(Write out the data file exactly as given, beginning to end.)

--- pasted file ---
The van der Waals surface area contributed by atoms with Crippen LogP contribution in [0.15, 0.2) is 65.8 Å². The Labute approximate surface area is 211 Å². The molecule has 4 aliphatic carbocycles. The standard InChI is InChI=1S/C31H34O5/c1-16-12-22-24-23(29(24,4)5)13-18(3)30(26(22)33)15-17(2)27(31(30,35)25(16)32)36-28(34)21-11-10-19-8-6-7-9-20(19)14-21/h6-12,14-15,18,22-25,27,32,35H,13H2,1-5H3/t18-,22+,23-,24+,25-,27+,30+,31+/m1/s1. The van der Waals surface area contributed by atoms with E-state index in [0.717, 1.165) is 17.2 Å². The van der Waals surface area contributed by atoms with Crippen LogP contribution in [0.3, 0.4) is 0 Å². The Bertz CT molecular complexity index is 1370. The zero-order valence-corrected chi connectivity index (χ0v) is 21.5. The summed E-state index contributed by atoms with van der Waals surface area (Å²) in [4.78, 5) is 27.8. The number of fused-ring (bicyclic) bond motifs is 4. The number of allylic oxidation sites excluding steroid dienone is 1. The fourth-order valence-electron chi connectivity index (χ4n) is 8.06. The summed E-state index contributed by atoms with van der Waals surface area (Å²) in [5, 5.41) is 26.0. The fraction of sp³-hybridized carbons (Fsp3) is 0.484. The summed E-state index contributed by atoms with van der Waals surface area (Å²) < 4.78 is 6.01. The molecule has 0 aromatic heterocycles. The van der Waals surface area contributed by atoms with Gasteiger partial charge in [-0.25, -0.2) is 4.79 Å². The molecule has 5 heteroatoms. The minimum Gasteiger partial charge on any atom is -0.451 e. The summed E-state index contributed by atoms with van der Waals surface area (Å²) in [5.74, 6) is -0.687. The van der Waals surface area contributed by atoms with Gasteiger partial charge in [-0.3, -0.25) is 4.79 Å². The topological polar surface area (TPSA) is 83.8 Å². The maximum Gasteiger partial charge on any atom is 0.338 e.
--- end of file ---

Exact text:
The van der Waals surface area contributed by atoms with Crippen LogP contribution in [0.15, 0.2) is 65.8 Å². The Labute approximate surface area is 211 Å². The molecule has 4 aliphatic carbocycles. The standard InChI is InChI=1S/C31H34O5/c1-16-12-22-24-23(29(24,4)5)13-18(3)30(26(22)33)15-17(2)27(31(30,35)25(16)32)36-28(34)21-11-10-19-8-6-7-9-20(19)14-21/h6-12,14-15,18,22-25,27,32,35H,13H2,1-5H3/t18-,22+,23-,24+,25-,27+,30+,31+/m1/s1. The van der Waals surface area contributed by atoms with E-state index in [0.717, 1.165) is 17.2 Å². The van der Waals surface area contributed by atoms with Crippen LogP contribution in [0.3, 0.4) is 0 Å². The Bertz CT molecular complexity index is 1370. The zero-order valence-corrected chi connectivity index (χ0v) is 21.5. The summed E-state index contributed by atoms with van der Waals surface area (Å²) in [4.78, 5) is 27.8. The number of fused-ring (bicyclic) bond motifs is 4. The number of allylic oxidation sites excluding steroid dienone is 1. The fourth-order valence-electron chi connectivity index (χ4n) is 8.06. The summed E-state index contributed by atoms with van der Waals surface area (Å²) in [5, 5.41) is 26.0. The fraction of sp³-hybridized carbons (Fsp3) is 0.484. The summed E-state index contributed by atoms with van der Waals surface area (Å²) < 4.78 is 6.01. The molecule has 0 aromatic heterocycles. The van der Waals surface area contributed by atoms with Gasteiger partial charge in [-0.25, -0.2) is 4.79 Å². The molecule has 5 heteroatoms. The minimum Gasteiger partial charge on any atom is -0.451 e. The summed E-state index contributed by atoms with van der Waals surface area (Å²) in [5.74, 6) is -0.687. The van der Waals surface area contributed by atoms with Gasteiger partial charge in [-0.3, -0.25) is 4.79 Å². The topological polar surface area (TPSA) is 83.8 Å². The maximum Gasteiger partial charge on any atom is 0.338 e.